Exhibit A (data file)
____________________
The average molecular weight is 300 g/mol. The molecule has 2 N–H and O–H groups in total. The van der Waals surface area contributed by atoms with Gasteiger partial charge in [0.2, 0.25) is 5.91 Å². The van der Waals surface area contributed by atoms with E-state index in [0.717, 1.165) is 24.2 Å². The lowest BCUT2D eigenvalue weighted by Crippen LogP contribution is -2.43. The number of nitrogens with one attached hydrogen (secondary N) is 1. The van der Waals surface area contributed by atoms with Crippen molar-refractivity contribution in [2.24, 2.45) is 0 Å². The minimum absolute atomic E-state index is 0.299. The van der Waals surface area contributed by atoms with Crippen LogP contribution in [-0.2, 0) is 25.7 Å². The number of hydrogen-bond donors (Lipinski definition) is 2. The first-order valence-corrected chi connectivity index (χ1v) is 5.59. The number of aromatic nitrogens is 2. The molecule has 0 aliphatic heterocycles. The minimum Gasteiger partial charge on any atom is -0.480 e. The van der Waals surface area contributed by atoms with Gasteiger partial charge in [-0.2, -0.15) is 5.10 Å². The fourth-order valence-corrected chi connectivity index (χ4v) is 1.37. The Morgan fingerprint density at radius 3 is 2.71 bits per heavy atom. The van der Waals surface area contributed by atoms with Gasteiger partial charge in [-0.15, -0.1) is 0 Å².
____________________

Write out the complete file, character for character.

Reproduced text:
The average molecular weight is 300 g/mol. The molecule has 2 N–H and O–H groups in total. The van der Waals surface area contributed by atoms with Gasteiger partial charge in [0.2, 0.25) is 5.91 Å². The van der Waals surface area contributed by atoms with E-state index in [0.717, 1.165) is 24.2 Å². The lowest BCUT2D eigenvalue weighted by Crippen LogP contribution is -2.43. The number of nitrogens with one attached hydrogen (secondary N) is 1. The van der Waals surface area contributed by atoms with Crippen molar-refractivity contribution in [2.24, 2.45) is 0 Å². The minimum absolute atomic E-state index is 0.299. The van der Waals surface area contributed by atoms with Crippen LogP contribution in [-0.2, 0) is 25.7 Å². The number of hydrogen-bond donors (Lipinski definition) is 2. The first-order valence-corrected chi connectivity index (χ1v) is 5.59. The number of aromatic nitrogens is 2. The molecule has 0 aliphatic heterocycles. The minimum Gasteiger partial charge on any atom is -0.480 e. The van der Waals surface area contributed by atoms with Gasteiger partial charge in [-0.2, -0.15) is 5.10 Å². The fourth-order valence-corrected chi connectivity index (χ4v) is 1.37. The Morgan fingerprint density at radius 3 is 2.71 bits per heavy atom. The van der Waals surface area contributed by atoms with Gasteiger partial charge in [-0.15, -0.1) is 0 Å².